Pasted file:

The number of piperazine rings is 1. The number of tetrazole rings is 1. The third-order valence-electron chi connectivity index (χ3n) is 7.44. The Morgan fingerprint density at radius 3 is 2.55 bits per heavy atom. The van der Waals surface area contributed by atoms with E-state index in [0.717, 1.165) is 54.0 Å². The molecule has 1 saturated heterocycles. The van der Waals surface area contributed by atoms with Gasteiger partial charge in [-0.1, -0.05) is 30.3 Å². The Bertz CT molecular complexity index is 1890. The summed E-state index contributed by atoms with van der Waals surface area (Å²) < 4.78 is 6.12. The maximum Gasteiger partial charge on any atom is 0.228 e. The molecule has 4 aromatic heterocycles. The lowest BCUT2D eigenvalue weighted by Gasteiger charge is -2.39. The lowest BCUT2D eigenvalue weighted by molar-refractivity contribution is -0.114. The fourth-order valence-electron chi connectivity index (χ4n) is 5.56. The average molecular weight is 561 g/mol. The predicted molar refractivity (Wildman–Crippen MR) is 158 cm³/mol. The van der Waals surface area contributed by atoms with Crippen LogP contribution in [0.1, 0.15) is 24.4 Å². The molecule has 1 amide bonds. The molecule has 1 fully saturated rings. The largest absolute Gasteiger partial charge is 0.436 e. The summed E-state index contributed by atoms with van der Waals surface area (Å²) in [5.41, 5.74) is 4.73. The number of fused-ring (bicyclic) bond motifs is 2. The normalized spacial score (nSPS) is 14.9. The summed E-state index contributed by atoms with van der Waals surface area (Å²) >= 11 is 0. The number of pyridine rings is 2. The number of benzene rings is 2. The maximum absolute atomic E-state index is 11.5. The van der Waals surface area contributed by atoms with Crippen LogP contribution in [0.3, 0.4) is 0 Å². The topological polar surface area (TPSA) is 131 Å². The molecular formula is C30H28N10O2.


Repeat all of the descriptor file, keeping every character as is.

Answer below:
The number of piperazine rings is 1. The number of tetrazole rings is 1. The third-order valence-electron chi connectivity index (χ3n) is 7.44. The Morgan fingerprint density at radius 3 is 2.55 bits per heavy atom. The van der Waals surface area contributed by atoms with E-state index in [0.717, 1.165) is 54.0 Å². The molecule has 1 saturated heterocycles. The van der Waals surface area contributed by atoms with Gasteiger partial charge in [-0.1, -0.05) is 30.3 Å². The Bertz CT molecular complexity index is 1890. The summed E-state index contributed by atoms with van der Waals surface area (Å²) < 4.78 is 6.12. The maximum Gasteiger partial charge on any atom is 0.228 e. The molecule has 4 aromatic heterocycles. The lowest BCUT2D eigenvalue weighted by Gasteiger charge is -2.39. The lowest BCUT2D eigenvalue weighted by molar-refractivity contribution is -0.114. The fourth-order valence-electron chi connectivity index (χ4n) is 5.56. The average molecular weight is 561 g/mol. The predicted molar refractivity (Wildman–Crippen MR) is 158 cm³/mol. The van der Waals surface area contributed by atoms with Crippen LogP contribution in [0.1, 0.15) is 24.4 Å². The molecule has 1 amide bonds. The molecule has 1 fully saturated rings. The largest absolute Gasteiger partial charge is 0.436 e. The summed E-state index contributed by atoms with van der Waals surface area (Å²) in [5.41, 5.74) is 4.73. The number of fused-ring (bicyclic) bond motifs is 2. The normalized spacial score (nSPS) is 14.9. The summed E-state index contributed by atoms with van der Waals surface area (Å²) >= 11 is 0. The number of pyridine rings is 2. The number of benzene rings is 2. The maximum absolute atomic E-state index is 11.5. The van der Waals surface area contributed by atoms with Crippen LogP contribution in [0.3, 0.4) is 0 Å². The topological polar surface area (TPSA) is 131 Å². The molecular formula is C30H28N10O2.